Leüthens Kulturhage, also known as Leüthen’s Cultural Garden, is an under-construction mixed-use development in Trondheim, Norway. Henning Larsen Architects is currently developing the project by converting the parking area located at the centre of Trondheim into a bustling city centre.
Henning Larsen Architects in collaboration with the Norwegian landscape architect Gullik Gulliksen won the first prize in the international competition to build the new urban area within the Trondheim City Centre. The jury selected their proposal, Leüthens Kulturhage, for the best use of the site and blending the new buildings with the city.
Leüthen’s Cultural Garden will spread over an area of 39,000m² (419,793ft²) and include office space, Trondheim Kino cinema, an underground bus terminal and a public plaza. The city centre will be owned and maintained by Trondheim Kommune, while the design of the municipal office building will inspire future green and sustainable office buildings.
Construction of Leüthens Kulturhage started in 2011 and is expected to be completed by 2015.
The design of the new urban centre in Trondheim is inspired by Johan Caspar De Cicignon’s master plan for Trondheim, which gives the office building and new cinema a historical background.
The new urban area will be built in Leüthenhaven located in the south west area of Trondheim city, hence the name Leüthens Kulturhage. The project’s municipal office building will be located at the centre of this planned urban area and will have an open design theme, with displaced floors overlooking the large public atrium that faces the new public square. The office building and new cinema will be located adjacent to the existing theatre, alongside other educational and cultural buildings.
Green Mountain Data Centre in the municipality of Rennesøy in Stavanger, Norway, will be the greenest (of its kind) colocation centre in the world. The 21,500 square metre facility is being developed by rebuilding an underground bunker which was formerly a secured ammunition storage depot of Nato.
The public atrium will build up the sense of a community feeling by inviting employees and visitors alike, as well as serving as a meeting place for local administrative bodies and locals. A unique blend between work and culture will inject vitality to the renovated Trondheim City Centre.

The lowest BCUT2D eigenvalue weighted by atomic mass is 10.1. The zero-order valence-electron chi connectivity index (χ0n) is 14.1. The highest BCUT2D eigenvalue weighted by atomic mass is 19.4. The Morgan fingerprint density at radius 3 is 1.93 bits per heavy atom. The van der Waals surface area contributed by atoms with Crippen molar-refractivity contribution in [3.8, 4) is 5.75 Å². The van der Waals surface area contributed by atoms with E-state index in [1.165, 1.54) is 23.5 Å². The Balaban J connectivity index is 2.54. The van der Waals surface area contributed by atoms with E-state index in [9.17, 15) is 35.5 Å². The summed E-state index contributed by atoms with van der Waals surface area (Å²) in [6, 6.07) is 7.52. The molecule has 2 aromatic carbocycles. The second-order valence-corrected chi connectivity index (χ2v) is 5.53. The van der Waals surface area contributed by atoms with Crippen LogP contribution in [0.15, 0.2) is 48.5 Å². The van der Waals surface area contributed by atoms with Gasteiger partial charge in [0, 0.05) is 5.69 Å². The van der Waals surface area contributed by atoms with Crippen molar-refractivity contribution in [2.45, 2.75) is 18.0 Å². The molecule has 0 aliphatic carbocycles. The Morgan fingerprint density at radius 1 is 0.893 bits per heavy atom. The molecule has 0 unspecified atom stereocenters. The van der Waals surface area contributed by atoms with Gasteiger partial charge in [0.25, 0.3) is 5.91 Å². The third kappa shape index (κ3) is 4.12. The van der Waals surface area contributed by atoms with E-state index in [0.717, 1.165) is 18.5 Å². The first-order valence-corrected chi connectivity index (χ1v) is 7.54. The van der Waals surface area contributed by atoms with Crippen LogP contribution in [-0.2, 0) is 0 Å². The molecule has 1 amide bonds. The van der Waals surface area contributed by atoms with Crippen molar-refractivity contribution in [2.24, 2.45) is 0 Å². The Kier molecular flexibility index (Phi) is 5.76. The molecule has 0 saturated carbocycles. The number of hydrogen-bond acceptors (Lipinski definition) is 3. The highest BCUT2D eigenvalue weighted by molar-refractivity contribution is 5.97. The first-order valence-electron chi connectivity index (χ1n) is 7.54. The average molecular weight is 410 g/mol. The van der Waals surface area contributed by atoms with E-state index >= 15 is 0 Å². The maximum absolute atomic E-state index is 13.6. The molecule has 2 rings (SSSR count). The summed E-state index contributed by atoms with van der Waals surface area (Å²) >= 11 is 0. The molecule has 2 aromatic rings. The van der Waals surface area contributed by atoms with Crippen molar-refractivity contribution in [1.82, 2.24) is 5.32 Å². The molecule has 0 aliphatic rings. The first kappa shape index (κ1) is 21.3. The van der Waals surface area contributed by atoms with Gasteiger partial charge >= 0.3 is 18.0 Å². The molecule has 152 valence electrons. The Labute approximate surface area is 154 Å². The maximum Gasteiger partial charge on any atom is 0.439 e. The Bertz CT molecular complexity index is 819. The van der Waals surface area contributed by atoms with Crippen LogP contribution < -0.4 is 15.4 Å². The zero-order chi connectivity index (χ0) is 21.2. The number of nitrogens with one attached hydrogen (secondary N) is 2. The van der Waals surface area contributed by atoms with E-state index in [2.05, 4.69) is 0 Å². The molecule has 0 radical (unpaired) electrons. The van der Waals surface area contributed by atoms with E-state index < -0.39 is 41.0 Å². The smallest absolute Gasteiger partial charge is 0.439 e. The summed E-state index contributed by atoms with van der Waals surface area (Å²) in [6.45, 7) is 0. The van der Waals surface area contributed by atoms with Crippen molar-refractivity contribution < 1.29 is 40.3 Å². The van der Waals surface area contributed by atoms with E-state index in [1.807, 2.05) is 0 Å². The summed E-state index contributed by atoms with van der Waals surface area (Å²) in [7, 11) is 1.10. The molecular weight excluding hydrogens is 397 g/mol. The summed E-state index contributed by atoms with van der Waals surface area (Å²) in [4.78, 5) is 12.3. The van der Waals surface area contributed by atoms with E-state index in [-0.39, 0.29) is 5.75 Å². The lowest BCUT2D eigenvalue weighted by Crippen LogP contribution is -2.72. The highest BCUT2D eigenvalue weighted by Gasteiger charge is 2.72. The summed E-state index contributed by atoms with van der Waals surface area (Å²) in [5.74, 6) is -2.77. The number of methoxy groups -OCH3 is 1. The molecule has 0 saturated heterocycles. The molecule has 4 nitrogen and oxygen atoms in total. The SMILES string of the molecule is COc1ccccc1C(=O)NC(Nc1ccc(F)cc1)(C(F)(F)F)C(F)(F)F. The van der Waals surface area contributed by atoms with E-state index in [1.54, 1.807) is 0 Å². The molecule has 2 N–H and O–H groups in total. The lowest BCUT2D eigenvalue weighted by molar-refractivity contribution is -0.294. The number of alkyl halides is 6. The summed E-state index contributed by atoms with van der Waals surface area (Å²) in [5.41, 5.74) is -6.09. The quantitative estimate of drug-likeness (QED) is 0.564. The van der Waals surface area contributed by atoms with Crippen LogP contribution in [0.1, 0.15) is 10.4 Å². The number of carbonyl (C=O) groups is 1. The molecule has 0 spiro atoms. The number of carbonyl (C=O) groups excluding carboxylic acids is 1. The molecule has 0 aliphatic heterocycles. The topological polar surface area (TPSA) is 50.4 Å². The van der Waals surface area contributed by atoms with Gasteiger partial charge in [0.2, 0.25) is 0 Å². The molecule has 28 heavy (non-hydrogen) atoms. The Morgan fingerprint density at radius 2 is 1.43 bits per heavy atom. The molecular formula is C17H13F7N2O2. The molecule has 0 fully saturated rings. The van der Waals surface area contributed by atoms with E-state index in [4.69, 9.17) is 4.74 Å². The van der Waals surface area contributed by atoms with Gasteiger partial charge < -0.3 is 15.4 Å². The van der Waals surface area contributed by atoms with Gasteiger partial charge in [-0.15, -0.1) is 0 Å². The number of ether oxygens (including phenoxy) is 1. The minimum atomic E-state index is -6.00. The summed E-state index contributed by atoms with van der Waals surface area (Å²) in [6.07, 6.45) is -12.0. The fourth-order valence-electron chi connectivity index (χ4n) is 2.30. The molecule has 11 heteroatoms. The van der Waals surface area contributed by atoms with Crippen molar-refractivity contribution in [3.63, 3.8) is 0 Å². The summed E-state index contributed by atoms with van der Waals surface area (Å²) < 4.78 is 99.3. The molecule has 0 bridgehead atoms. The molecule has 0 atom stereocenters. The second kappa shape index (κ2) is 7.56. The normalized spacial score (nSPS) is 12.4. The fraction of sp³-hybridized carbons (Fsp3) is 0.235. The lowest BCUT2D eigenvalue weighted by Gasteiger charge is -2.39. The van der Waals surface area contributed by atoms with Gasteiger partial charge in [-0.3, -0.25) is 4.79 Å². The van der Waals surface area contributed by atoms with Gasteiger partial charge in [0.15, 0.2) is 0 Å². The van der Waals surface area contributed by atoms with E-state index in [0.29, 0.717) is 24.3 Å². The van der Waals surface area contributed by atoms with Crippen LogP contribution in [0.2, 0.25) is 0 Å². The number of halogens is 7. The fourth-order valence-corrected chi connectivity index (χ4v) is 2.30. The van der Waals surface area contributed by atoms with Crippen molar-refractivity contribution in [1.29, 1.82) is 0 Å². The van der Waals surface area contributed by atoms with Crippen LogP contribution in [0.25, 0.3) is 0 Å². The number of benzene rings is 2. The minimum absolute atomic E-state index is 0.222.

The concept of the master plan is reflected in the flexible design of the municipal building and the new cinema. The displaced floor design of the office building creates terrace and balconies which will be scattered around the building providing for the meeting spaces for government and cultural organisations.
The public atrium at the centre is surrounded by square shaped rooms of the office building. The glazed walls of the atrium will establish continuity with the public square thus creating the community feeling. The atrium will knit together the meeting space, exhibition space and work units for nearly 1,000 employees.
The façade of the building is made of natural materials, of which the glazed walls help to establish a visual connection. In whole, the façade emphasises on the open and flexible design of the building.
The office building and the cultural centre will create identity for Trondheim city. The building will be constructed with natural materials and will have a simple design. In terms of height, materials and shape, the building complements its surrounding and meets the city at eye level. The flexible design will allow future expansion and alteration to the building structure if and when needed.
Peer Teglgaard Jeppesen of Henning Larsen Architects explains that daylight plays an important factor in the design and influences sustainability and ambience. The open design of the office with a unique façade allows sunlight to percolate into the building.
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